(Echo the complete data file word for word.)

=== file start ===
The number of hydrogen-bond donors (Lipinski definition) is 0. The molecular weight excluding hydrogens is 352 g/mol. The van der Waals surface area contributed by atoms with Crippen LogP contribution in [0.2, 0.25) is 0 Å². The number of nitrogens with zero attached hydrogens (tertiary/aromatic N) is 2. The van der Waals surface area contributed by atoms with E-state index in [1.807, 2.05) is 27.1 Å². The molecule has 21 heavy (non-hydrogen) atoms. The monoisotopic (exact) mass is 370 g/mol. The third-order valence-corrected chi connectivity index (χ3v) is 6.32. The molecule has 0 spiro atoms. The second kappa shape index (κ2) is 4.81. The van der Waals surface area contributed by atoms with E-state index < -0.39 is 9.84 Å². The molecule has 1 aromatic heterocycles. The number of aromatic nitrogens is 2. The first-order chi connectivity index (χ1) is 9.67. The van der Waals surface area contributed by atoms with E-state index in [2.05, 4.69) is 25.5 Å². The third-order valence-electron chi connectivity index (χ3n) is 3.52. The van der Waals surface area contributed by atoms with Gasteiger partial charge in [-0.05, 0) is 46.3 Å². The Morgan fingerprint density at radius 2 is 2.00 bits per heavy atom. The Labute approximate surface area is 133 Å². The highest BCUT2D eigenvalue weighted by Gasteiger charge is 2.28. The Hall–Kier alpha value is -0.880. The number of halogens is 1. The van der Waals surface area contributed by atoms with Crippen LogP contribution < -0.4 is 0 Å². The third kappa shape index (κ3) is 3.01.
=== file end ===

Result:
The number of hydrogen-bond donors (Lipinski definition) is 0. The molecular weight excluding hydrogens is 352 g/mol. The van der Waals surface area contributed by atoms with Crippen LogP contribution in [0.2, 0.25) is 0 Å². The number of nitrogens with zero attached hydrogens (tertiary/aromatic N) is 2. The van der Waals surface area contributed by atoms with E-state index in [1.807, 2.05) is 27.1 Å². The molecule has 21 heavy (non-hydrogen) atoms. The monoisotopic (exact) mass is 370 g/mol. The third-order valence-corrected chi connectivity index (χ3v) is 6.32. The molecule has 0 spiro atoms. The second kappa shape index (κ2) is 4.81. The van der Waals surface area contributed by atoms with E-state index < -0.39 is 9.84 Å². The molecule has 1 aromatic heterocycles. The number of aromatic nitrogens is 2. The first-order chi connectivity index (χ1) is 9.67. The van der Waals surface area contributed by atoms with E-state index in [2.05, 4.69) is 25.5 Å². The third-order valence-electron chi connectivity index (χ3n) is 3.52. The van der Waals surface area contributed by atoms with Gasteiger partial charge in [-0.05, 0) is 46.3 Å². The Morgan fingerprint density at radius 2 is 2.00 bits per heavy atom. The Labute approximate surface area is 133 Å². The highest BCUT2D eigenvalue weighted by Gasteiger charge is 2.28. The Hall–Kier alpha value is -0.880. The number of halogens is 1. The van der Waals surface area contributed by atoms with Crippen LogP contribution < -0.4 is 0 Å². The third kappa shape index (κ3) is 3.01.